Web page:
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Title: The Byzantine Brickmaking Industry
Subtitle: Organization, Technique, Pricing Strategies
Author(s): MANIATIS, George C.
Journal: Byzantion
Volume: 88    Date: 2018   
Pages: 289-328
DOI: 10.2143/BYZ.88.0.3285454

Abstract :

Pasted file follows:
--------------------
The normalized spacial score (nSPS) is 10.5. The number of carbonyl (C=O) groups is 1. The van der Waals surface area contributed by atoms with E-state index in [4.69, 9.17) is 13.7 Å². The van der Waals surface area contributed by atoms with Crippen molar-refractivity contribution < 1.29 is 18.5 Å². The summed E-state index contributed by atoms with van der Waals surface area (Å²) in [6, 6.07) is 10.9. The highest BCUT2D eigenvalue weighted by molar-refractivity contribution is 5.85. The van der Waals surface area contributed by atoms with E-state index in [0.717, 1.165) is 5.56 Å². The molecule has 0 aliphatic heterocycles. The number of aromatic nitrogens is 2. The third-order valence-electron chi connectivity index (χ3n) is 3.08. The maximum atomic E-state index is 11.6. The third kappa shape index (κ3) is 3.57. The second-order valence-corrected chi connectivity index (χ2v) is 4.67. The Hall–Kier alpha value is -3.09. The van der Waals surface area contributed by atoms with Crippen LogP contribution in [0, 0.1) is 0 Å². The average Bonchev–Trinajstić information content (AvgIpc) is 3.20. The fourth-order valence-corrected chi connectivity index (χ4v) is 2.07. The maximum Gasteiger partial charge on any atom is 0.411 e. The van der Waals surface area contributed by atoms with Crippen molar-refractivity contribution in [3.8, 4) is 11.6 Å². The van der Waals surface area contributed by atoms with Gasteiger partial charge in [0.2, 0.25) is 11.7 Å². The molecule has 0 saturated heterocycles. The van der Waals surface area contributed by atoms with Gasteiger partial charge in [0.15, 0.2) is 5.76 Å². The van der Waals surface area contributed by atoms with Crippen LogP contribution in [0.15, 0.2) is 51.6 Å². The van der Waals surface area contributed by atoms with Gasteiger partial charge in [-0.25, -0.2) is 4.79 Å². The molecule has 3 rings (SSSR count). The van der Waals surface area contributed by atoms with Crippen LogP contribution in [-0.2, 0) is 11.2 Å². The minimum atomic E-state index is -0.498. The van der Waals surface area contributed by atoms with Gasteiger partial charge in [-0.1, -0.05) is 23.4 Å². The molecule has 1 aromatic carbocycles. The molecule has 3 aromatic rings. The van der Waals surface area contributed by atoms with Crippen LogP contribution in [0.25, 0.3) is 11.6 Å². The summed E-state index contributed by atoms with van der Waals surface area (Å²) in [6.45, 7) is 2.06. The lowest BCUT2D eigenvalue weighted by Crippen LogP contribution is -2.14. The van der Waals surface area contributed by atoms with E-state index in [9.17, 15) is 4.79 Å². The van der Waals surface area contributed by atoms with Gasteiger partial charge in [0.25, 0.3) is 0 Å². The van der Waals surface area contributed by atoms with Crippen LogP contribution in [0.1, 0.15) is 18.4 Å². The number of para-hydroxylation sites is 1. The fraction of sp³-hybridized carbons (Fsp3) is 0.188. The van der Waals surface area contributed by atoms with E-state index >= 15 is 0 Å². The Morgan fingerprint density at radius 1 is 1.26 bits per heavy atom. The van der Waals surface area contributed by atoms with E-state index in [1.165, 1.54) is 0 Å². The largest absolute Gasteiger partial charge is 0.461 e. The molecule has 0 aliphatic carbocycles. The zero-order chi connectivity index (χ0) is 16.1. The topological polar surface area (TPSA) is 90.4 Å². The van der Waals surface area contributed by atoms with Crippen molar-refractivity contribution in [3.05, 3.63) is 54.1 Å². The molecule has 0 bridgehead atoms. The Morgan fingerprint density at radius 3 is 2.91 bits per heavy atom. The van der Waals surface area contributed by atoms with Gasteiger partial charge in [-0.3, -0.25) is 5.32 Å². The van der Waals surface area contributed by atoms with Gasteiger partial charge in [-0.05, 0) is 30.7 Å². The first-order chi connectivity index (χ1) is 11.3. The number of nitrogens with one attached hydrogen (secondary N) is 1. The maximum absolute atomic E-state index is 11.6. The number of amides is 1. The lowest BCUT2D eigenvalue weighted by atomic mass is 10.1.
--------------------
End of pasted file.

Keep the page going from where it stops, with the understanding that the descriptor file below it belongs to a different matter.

This article analyzes the organization and functioning of the Byzantine brickmaking industry in the 6th-15th centuries. Emphasis is placed on the art of brickmaking; the purpose of brickstamping and the validity of the explanations offered; the location of brickyards; the organization and legal form of brickmaking enterprises; their sources of finance; the distinct features of the demand for and the supply of bricks; the likely regional market structures, degree of exercisable market power, and their impact on competitive price-setting; and the role of price mechanism. The location of brickyards was dictated by proximity to raw materials (clay, sand, fuel); but propinquity to markets was also a major consideration, entailing a search for the optimum optimorum location that would minimize aggregate transport costs. The state did not own or operate brickyards. Pro-competitive policies and regulations fostered private initiative and ownership, rational business conduct, and a level playing field. The state did not interfere with the brickmakers’ pricing policies, appreciating the impracticality and unworkability of such intervention, preferring to relegate the task to the operative market forces and the price mechanism. The scale of operations and growth of undertakings was determined by entrepreneurial decisions based on market signals. Conceivable monopolistic/monopsonistic price-setting tendencies by brickmakers were constrained by an array of compelling factors resulting largely in limit price-setting strategies.

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